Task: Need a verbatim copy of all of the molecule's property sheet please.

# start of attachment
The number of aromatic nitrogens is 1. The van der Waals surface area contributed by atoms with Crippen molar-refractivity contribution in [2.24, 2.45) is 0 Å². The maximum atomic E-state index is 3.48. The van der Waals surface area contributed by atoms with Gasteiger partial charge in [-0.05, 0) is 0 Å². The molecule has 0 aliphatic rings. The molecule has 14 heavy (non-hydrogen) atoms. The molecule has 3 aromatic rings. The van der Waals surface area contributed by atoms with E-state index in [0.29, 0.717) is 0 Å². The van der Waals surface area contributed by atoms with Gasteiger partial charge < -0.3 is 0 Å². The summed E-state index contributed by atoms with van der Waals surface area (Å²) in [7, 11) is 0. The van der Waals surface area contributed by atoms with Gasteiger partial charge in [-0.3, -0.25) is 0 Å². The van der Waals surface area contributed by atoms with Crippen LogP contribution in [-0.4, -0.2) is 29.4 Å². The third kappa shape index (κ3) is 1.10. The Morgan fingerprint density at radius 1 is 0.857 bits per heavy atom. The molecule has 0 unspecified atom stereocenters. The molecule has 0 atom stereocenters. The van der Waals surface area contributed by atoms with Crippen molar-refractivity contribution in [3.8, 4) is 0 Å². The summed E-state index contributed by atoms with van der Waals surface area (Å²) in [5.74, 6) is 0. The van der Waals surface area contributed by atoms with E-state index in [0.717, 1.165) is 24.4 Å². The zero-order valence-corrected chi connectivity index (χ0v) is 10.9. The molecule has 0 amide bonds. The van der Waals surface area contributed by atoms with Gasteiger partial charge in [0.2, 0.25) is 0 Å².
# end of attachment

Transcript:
The number of aromatic nitrogens is 1. The van der Waals surface area contributed by atoms with Crippen molar-refractivity contribution in [2.24, 2.45) is 0 Å². The maximum atomic E-state index is 3.48. The van der Waals surface area contributed by atoms with Gasteiger partial charge in [-0.05, 0) is 0 Å². The molecule has 0 aliphatic rings. The molecule has 14 heavy (non-hydrogen) atoms. The molecule has 3 aromatic rings. The van der Waals surface area contributed by atoms with E-state index in [0.29, 0.717) is 0 Å². The van der Waals surface area contributed by atoms with Gasteiger partial charge < -0.3 is 0 Å². The summed E-state index contributed by atoms with van der Waals surface area (Å²) in [7, 11) is 0. The van der Waals surface area contributed by atoms with Gasteiger partial charge in [-0.3, -0.25) is 0 Å². The van der Waals surface area contributed by atoms with Crippen LogP contribution in [-0.4, -0.2) is 29.4 Å². The third kappa shape index (κ3) is 1.10. The Morgan fingerprint density at radius 1 is 0.857 bits per heavy atom. The molecule has 0 unspecified atom stereocenters. The molecule has 0 atom stereocenters. The van der Waals surface area contributed by atoms with Crippen molar-refractivity contribution in [3.8, 4) is 0 Å². The summed E-state index contributed by atoms with van der Waals surface area (Å²) in [5.74, 6) is 0. The van der Waals surface area contributed by atoms with E-state index in [0.717, 1.165) is 24.4 Å². The zero-order valence-corrected chi connectivity index (χ0v) is 10.9. The molecule has 0 amide bonds. The van der Waals surface area contributed by atoms with Gasteiger partial charge in [0.2, 0.25) is 0 Å².